In very small electronic devices the alternate capture and emission of carriers at an individual defect site located at the interface of Si:SiO2 of a MOSFET generates discrete switching in

In very small electronic devices the alternate capture and emission of carriers at an individual defect site located at the interface of Si:SiO2 of a MOSFET generates discrete switching in the device conductance referred to as a random telegraph signal (RTS) or random telegraph noise (RTN). In this research work, the integration of random defects positioned across the channel at the Si:SiO2 interface from source end to the drain end in the presence of different random dopant distributions are used to conduct Ensemble Monte-Carlo ( EMC ) based numerical simulation of key device performance metrics for 45 nm gate length MOSFET device. The two main performance parameters that affect RTS based reliability measurements are percentage change in threshold voltage and percentage change in drain current fluctuation in the saturation region. It has been observed as a result of the simulation that changes in both and values moderately decrease as the defect position is gradually moved from source end to the drain end of the channel. Precise analytical device physics based model needs to be developed to explain and assess the EMC simulation based higher VT fluctuations as experienced for trap positions at the source side. A new analytical model has been developed that simultaneously takes account of dopant number variations in the channel and depletion region underneath and carrier mobility fluctuations resulting from fluctuations in surface potential barriers. Comparisons of this new analytical model along with existing analytical models are shown to correlate with 3D EMC simulation based model for assessment of VT fluctuations percentage induced by a single interface trap. With scaling of devices beyond 32 nm node, halo doping at the source and drain are routinely incorporated to combat the threshold voltage roll-off that takes place with effective channel length reduction. As a final study on this regard, 3D EMC simulation method based computations of threshold voltage fluctuations have been performed for varying source and drain halo pocket length to illustrate the threshold voltage fluctuations related reliability problems that have been aggravated by trap positions near the source at the interface compared to conventional 45 nm MOSFET.

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Date Created
  • 2011

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TEM characterization of electrically stressed high electron mobility transistors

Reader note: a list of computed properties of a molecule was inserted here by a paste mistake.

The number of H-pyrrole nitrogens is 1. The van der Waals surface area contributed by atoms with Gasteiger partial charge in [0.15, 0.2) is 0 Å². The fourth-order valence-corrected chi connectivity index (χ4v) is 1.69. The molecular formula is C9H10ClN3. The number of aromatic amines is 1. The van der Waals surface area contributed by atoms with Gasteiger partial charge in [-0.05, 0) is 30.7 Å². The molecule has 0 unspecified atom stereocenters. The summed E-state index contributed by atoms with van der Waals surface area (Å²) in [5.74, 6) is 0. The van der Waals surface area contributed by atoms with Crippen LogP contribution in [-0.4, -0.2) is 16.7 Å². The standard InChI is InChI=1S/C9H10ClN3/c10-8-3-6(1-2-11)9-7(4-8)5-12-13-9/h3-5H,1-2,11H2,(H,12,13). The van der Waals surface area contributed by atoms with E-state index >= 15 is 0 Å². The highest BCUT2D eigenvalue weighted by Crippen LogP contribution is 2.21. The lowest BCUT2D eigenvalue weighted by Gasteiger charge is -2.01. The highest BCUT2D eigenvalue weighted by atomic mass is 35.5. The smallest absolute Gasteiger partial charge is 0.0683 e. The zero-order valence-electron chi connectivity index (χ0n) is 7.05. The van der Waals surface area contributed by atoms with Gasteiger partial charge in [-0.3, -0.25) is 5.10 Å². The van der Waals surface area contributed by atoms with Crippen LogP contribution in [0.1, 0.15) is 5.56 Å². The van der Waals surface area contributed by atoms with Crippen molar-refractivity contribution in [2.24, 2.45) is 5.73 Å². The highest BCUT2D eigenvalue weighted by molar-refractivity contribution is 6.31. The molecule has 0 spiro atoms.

Description

High electron mobility transistors (HEMTs) based on Group III-nitride heterostructures have been characterized by advanced electron microscopy methods including off-axis electron holography, nanoscale chemical analysis, and electrical measurements, as well

High electron mobility transistors (HEMTs) based on Group III-nitride heterostructures have been characterized by advanced electron microscopy methods including off-axis electron holography, nanoscale chemical analysis, and electrical measurements, as well as other techniques. The dissertation was organized primarily into three topical areas: (1) characterization of near-gate defects in electrically stressed AlGaN/GaN HEMTs, (2) microstructural and chemical analysis of the gate/buffer interface of AlN/GaN HEMTs, and (3) studies of the impact of laser-liftoff processing on AlGaN/GaN HEMTs. The electrical performance of stressed AlGaN/GaN HEMTs was measured and the devices binned accordingly. Source- and drain-side degraded, undegraded, and unstressed devices were then prepared via focused-ion-beam milling for examination. Defects in the near-gate region were identified and their correlation to electrical measurements analyzed. Increased gate leakage after electrical stressing is typically attributed to "V"-shaped defects at the gate edge. However, strong evidence was found for gate metal diffusion into the barrier layer as another contributing factor. AlN/GaN HEMTs grown on sapphire substrates were found to have high electrical performance which is attributed to the AlN barrier layer, and robust ohmic and gate contact processes. TEM analysis identified oxidation at the gate metal/AlN buffer layer interface. This thin a-oxide gate insulator was further characterized by energy-dispersive x-ray spectroscopy and energy-filtered TEM. Attributed to this previously unidentified layer, high reverse gate bias up to −30 V was demonstrated and drain-induced gate leakage was suppressed to values of less than 10−6 A/mm. In addition, extrinsic gm and ft * LG were improved to the highest reported values for AlN/GaN HEMTs fabricated on sapphire substrates. Laser-liftoff (LLO) processing was used to separate the active layers from sapphire substrates for several GaN-based HEMT devices, including AlGaN/GaN and InAlN/GaN heterostructures. Warpage of the LLO samples resulted from relaxation of the as-grown strain and strain arising from dielectric and metal depositions, and this strain was quantified by both Newton's rings and Raman spectroscopy methods. TEM analysis demonstrated that the LLO processing produced no detrimental effects on the quality of the epitaxial layers. TEM micrographs showed no evidence of either damage to the ~2 μm GaN epilayer generated threading defects.

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Date Created
  • 2012